This update on plant health comes to you as Wales and the rest of the UK holds National Plant Health Week from 9-15th May. This is aimed at encouraging society as a whole to play its part in protecting plant health. It delivers the key messages of taking care of plants at home and in the office, buying plants from responsible sources, reporting any unusual symptoms and cleaning boots and bikes after visiting different places. Getting these messages across to your horticultural customers is crucial in maintaining biosecurity.

During that week is the International Day of Plant Health. This is to raise global awareness on how protecting plant health can help end hunger, reduce poverty, protect biodiversity and the environment, and boost economic development. The Day is a key legacy of the International Year of Plant Health and the United Nations have designated it on 12 May. The key message of the Day is that by protecting plant health we are protecting the benefits plants provide to all of us. After this will be Invasive Species Week from 16-22 May

The International Year of Plant Health in 2020/21 included the Wales Plant Health in Horticulture Conference led by Tyfu Cymru. It revolved around the themes of the prevention of pests and diseases, their diagnosis, control and mitigation.

Prevention depends upon biosecurity, particularly at national borders, regulating imports and exports. The Wales Plant Health Evidence and Advisory Group (WPHEAG) was established by Tyfu Cymru and comprises representatives of Welsh Government and APHA, and stakeholders of edible, ornamental and tree growers, trade associations, universities and scientists. Working in the Group over the last six months, the stakeholders have made contributions from Wales to the new UK Biosecurity Strategy which is due to be launched during May. They have also responded to government consultations on the frequency of border, plant inspections and the fees charged for these inspections. New regulations on border controls were due to be introduced in July 2022 when Border Control Points were to replace the Places of Destination (PoD) which are at growers’ premises. However, this change has been delayed and PoDs will continue to be used for the time being.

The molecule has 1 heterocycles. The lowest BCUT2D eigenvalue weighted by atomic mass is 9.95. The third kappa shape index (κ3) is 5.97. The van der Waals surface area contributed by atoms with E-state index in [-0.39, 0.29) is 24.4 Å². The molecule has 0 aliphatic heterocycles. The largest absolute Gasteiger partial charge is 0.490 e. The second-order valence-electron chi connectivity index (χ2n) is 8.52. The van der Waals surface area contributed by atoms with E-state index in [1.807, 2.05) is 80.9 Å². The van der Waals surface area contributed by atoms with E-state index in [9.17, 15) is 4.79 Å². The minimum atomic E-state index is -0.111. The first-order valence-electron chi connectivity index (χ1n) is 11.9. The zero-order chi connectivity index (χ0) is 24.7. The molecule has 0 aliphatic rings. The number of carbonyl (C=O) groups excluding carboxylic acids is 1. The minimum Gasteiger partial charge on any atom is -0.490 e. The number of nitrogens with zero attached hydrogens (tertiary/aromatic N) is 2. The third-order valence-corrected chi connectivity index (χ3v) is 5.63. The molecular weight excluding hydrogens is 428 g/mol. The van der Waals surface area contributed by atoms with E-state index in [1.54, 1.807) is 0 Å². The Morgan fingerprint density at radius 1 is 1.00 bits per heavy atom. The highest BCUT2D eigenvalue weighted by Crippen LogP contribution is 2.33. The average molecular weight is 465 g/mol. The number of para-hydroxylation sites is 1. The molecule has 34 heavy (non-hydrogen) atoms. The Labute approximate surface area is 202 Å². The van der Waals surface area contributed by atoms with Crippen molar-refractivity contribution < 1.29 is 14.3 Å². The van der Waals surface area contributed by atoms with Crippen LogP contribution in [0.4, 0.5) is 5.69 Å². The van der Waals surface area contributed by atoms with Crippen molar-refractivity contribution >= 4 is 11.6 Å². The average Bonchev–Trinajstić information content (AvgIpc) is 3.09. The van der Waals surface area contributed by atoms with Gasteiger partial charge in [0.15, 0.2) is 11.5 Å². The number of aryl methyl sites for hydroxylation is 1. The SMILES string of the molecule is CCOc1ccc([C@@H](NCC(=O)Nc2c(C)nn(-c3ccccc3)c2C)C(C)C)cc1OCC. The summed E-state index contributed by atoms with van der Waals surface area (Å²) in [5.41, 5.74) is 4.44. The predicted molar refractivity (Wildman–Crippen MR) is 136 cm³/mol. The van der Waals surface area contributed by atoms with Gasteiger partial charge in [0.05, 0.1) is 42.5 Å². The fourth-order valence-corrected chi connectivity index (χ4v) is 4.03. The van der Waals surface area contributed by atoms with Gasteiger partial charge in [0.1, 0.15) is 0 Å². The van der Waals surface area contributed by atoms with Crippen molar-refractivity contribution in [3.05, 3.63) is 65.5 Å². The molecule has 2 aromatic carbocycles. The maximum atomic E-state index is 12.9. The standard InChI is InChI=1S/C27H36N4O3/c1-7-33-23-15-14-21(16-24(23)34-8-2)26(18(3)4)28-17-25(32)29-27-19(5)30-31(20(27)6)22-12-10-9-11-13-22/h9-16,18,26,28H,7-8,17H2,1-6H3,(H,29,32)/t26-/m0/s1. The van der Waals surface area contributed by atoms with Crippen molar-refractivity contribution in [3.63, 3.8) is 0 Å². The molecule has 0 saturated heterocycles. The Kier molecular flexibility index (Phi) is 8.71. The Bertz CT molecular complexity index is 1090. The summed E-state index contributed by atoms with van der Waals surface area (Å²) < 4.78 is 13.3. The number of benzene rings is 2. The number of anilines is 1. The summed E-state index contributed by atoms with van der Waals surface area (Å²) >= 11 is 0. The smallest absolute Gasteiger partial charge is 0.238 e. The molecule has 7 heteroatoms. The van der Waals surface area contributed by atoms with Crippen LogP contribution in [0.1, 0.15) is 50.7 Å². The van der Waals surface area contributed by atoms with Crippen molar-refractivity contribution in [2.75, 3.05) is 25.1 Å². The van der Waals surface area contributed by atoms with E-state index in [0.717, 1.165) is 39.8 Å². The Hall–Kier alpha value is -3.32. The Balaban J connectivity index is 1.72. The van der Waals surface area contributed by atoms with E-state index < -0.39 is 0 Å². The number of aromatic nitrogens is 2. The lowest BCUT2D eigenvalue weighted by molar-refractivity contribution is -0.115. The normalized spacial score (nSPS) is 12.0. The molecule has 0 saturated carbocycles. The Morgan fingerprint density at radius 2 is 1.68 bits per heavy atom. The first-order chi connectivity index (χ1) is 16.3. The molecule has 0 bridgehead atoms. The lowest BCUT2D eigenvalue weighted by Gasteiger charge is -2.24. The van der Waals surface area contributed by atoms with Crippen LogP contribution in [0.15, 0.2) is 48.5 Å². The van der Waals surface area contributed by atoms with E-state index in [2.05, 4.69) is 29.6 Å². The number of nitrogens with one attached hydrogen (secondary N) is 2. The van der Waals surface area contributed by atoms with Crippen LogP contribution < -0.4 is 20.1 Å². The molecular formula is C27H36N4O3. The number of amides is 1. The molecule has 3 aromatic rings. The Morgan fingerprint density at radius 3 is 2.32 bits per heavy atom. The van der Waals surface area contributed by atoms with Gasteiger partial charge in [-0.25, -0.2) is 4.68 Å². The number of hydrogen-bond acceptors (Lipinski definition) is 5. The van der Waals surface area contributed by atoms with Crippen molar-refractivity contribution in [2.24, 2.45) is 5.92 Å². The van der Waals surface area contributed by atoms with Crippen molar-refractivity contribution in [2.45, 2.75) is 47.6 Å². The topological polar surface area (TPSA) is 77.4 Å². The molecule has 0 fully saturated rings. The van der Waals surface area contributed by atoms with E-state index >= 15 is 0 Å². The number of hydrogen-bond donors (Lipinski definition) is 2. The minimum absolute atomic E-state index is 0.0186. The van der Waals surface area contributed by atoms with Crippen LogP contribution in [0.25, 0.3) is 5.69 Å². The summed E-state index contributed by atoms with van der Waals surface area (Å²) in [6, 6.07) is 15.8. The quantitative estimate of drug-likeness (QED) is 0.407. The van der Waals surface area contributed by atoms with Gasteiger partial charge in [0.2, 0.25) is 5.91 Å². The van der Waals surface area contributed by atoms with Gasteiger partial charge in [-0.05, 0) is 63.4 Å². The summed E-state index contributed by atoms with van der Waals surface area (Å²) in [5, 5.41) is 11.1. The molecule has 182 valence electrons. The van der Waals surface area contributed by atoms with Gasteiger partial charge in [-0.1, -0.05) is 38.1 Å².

Also, in terms of disease prevention, WPHEAG has been engaged with the Plant Health Management Standard and looking at ways in which this may be adopted in Wales to promote high production values. One of the first steps is that Tyfu Cymru will produce an eLearning module on plant nursery hygiene and this will be a resource for new staff.

A pathogen new to the UK has been detected at multiple sites in Wales and growers are advised to look out for symptoms of Phytophthora pluvialis which are predominantly needle cast, shoot dieback and lesions on hosts such as western hemlock and Douglas fir. Pine Processionary Moth has been intercepted on tree imports coming into the UK and new regulations have been introduced on the imports of certain conifers.

In terms of pest and disease control, Tyfu Cymru is inviting participants to go on a site visit to the nurseries of Bransford Webbs. Bransford Webbs are experts on Integrated Pest and Disease Management (IPDM) in ornamental plants. You may wish to catch up on the virtual, video tour of the nursery which is available on the Tyfu Cymru Knowledge Hub along with wealth of other webinars and factsheets on IPDM for you to build your expertise.